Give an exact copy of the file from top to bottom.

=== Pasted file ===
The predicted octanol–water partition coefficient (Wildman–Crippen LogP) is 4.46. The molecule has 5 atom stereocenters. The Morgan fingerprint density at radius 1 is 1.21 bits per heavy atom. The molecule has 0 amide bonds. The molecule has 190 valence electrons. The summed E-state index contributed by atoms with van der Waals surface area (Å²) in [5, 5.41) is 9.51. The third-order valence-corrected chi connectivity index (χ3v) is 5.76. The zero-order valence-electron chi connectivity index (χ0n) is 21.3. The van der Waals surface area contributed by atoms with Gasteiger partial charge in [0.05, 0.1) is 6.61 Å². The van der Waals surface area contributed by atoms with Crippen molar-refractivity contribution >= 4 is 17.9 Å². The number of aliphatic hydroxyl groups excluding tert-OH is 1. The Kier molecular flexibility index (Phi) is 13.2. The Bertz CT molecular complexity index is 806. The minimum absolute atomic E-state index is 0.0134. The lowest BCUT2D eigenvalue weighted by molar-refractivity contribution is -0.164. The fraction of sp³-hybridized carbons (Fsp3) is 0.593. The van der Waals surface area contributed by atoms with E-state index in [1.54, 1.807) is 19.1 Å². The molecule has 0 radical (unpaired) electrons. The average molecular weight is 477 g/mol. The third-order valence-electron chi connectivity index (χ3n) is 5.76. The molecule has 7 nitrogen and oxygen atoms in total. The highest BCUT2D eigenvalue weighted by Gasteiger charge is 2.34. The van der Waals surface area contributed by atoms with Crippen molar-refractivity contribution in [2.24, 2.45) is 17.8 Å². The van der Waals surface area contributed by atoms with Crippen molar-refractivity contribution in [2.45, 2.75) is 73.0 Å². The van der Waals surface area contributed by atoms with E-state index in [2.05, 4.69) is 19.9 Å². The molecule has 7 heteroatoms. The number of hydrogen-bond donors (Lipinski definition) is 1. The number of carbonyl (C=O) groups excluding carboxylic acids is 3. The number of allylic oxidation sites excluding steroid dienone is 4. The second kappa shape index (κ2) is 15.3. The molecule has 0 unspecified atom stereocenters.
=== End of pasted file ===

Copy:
The predicted octanol–water partition coefficient (Wildman–Crippen LogP) is 4.46. The molecule has 5 atom stereocenters. The Morgan fingerprint density at radius 1 is 1.21 bits per heavy atom. The molecule has 0 amide bonds. The molecule has 190 valence electrons. The summed E-state index contributed by atoms with van der Waals surface area (Å²) in [5, 5.41) is 9.51. The third-order valence-corrected chi connectivity index (χ3v) is 5.76. The zero-order valence-electron chi connectivity index (χ0n) is 21.3. The van der Waals surface area contributed by atoms with Gasteiger partial charge in [0.05, 0.1) is 6.61 Å². The van der Waals surface area contributed by atoms with Crippen molar-refractivity contribution >= 4 is 17.9 Å². The number of aliphatic hydroxyl groups excluding tert-OH is 1. The Kier molecular flexibility index (Phi) is 13.2. The Bertz CT molecular complexity index is 806. The minimum absolute atomic E-state index is 0.0134. The lowest BCUT2D eigenvalue weighted by molar-refractivity contribution is -0.164. The fraction of sp³-hybridized carbons (Fsp3) is 0.593. The van der Waals surface area contributed by atoms with E-state index in [1.54, 1.807) is 19.1 Å². The molecule has 0 radical (unpaired) electrons. The average molecular weight is 477 g/mol. The third-order valence-electron chi connectivity index (χ3n) is 5.76. The molecule has 7 nitrogen and oxygen atoms in total. The highest BCUT2D eigenvalue weighted by Gasteiger charge is 2.34. The van der Waals surface area contributed by atoms with Crippen molar-refractivity contribution in [2.24, 2.45) is 17.8 Å². The van der Waals surface area contributed by atoms with Crippen molar-refractivity contribution in [2.45, 2.75) is 73.0 Å². The van der Waals surface area contributed by atoms with E-state index in [2.05, 4.69) is 19.9 Å². The molecule has 7 heteroatoms. The number of hydrogen-bond donors (Lipinski definition) is 1. The number of carbonyl (C=O) groups excluding carboxylic acids is 3. The number of allylic oxidation sites excluding steroid dienone is 4. The second kappa shape index (κ2) is 15.3. The molecule has 0 unspecified atom stereocenters.